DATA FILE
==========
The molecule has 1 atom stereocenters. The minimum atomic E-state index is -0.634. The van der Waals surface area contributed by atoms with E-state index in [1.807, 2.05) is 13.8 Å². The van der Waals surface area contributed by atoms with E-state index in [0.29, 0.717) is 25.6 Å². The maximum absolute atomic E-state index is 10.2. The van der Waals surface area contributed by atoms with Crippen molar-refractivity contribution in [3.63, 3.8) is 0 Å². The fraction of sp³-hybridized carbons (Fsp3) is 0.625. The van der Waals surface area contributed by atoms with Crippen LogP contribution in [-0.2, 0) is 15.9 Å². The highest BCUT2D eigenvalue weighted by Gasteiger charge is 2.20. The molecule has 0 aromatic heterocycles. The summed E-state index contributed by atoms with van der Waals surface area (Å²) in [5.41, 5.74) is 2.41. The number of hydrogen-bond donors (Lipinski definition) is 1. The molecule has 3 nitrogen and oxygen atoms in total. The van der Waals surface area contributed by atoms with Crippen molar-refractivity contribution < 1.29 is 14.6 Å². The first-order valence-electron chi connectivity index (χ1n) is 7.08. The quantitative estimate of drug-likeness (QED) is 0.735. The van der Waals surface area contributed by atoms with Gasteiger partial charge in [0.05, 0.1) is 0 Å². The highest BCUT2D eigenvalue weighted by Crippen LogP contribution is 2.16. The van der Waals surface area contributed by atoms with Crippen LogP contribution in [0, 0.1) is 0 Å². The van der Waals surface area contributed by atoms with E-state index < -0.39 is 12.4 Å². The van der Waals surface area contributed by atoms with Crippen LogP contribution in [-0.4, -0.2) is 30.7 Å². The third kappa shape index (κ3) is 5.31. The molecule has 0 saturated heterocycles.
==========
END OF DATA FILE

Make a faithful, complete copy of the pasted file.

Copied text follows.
The molecule has 1 atom stereocenters. The minimum atomic E-state index is -0.634. The van der Waals surface area contributed by atoms with E-state index in [1.807, 2.05) is 13.8 Å². The van der Waals surface area contributed by atoms with E-state index in [0.29, 0.717) is 25.6 Å². The maximum absolute atomic E-state index is 10.2. The van der Waals surface area contributed by atoms with Crippen molar-refractivity contribution in [3.63, 3.8) is 0 Å². The fraction of sp³-hybridized carbons (Fsp3) is 0.625. The van der Waals surface area contributed by atoms with Crippen LogP contribution in [-0.2, 0) is 15.9 Å². The highest BCUT2D eigenvalue weighted by Gasteiger charge is 2.20. The molecule has 0 aromatic heterocycles. The summed E-state index contributed by atoms with van der Waals surface area (Å²) in [5.41, 5.74) is 2.41. The number of hydrogen-bond donors (Lipinski definition) is 1. The molecule has 3 nitrogen and oxygen atoms in total. The van der Waals surface area contributed by atoms with Crippen molar-refractivity contribution < 1.29 is 14.6 Å². The first-order valence-electron chi connectivity index (χ1n) is 7.08. The quantitative estimate of drug-likeness (QED) is 0.735. The van der Waals surface area contributed by atoms with Gasteiger partial charge in [0.05, 0.1) is 0 Å². The highest BCUT2D eigenvalue weighted by Crippen LogP contribution is 2.16. The van der Waals surface area contributed by atoms with Crippen LogP contribution in [0, 0.1) is 0 Å². The van der Waals surface area contributed by atoms with E-state index < -0.39 is 12.4 Å². The van der Waals surface area contributed by atoms with Crippen LogP contribution in [-0.4, -0.2) is 30.7 Å². The third kappa shape index (κ3) is 5.31. The molecule has 0 saturated heterocycles.